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Dwelling Age, Redevelopment, and Housing Prices: The Case of Apartment Complexes in Seoul

  • Bun Lee

    ()

  • Eui-Chul Chung

    ()

  • Yong Kim

    ()

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    The aging of a housing structure not only leads to depreciation but also increases the possibility of redevelopment. If redevelopment accompanies an increase in structural density in order to accommodate the increased demand for housing, it provides large capital gains to the existing owners. In this case, expectations of redevelopment in the near future and the eventual announcement of redevelopment plans can have a strong positive impact on the current price of housing. We test this hypothesis using a hedonic pricing model designed to decompose the age effects into depreciation effect and redevelopment effect. Based on 3,474 observations on apartments in Seoul in 2001, estimation results confirm our hypothesis. While the depreciation effect dominates the redevelopment effect until 15 to 19 years of age, depending on the specification, the redevelopment effect eventually dominates the depreciation effect thereafter, causing the apartment price to increase. At 27 years of age, the apartment price decreases by as much as 45∼53 percent of the initial value, due to depreciation. However, the redevelopment effect increases the price by as much as 28∼32 percent, driving the price up to 76∼87 percent of the original value. Copyright Springer Science + Business Media, Inc. 2004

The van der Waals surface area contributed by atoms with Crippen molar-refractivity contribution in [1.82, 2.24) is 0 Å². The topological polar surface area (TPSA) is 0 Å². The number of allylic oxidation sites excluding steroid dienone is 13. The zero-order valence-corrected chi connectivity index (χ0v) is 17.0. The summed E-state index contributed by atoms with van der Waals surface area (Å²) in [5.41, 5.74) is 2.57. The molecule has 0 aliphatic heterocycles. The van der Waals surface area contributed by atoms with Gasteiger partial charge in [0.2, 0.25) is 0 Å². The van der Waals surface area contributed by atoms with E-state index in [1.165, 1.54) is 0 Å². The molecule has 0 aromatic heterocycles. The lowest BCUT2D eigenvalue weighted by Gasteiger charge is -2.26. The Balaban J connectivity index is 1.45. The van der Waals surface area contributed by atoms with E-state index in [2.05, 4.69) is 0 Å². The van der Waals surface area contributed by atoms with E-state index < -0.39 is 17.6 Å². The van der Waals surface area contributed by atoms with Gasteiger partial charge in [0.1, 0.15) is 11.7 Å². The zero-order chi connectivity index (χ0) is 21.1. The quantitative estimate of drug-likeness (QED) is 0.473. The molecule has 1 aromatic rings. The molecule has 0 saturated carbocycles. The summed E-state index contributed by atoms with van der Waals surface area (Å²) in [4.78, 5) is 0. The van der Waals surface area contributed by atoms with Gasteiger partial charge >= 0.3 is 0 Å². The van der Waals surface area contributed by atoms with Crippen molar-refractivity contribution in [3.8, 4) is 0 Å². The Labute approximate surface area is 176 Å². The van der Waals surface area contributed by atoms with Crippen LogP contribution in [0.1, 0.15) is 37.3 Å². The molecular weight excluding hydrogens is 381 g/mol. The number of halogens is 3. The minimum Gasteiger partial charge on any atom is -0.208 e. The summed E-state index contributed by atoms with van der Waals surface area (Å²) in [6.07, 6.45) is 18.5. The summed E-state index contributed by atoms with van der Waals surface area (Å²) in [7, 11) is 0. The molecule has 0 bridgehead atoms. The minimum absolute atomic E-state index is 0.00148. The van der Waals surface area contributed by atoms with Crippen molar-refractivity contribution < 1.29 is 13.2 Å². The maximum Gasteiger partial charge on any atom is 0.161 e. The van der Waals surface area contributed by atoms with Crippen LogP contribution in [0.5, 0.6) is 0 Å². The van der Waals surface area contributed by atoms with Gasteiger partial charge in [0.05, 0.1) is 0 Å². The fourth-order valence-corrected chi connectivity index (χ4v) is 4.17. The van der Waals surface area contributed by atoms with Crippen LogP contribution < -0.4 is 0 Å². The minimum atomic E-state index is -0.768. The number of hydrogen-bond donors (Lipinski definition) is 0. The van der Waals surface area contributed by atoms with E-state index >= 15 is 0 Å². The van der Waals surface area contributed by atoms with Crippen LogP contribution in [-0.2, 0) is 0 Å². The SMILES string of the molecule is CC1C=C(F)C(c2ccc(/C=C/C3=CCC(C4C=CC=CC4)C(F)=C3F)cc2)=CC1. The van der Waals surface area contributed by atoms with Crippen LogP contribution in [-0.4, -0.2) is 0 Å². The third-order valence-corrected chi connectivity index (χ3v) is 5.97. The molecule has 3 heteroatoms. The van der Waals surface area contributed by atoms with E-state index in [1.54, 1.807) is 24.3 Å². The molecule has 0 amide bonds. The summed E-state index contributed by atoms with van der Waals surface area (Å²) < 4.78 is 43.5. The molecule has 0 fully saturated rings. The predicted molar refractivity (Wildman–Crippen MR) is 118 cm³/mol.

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    Article provided by Springer in its journal The Journal of Real Estate Finance and Economics.

    Volume (Year): 30 (2004)
    Issue (Month): 1 (October)
    Pages: 55-80

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    Handle: RePEc:kap:jrefec:v:30:y:2004:i:1:p:55-80
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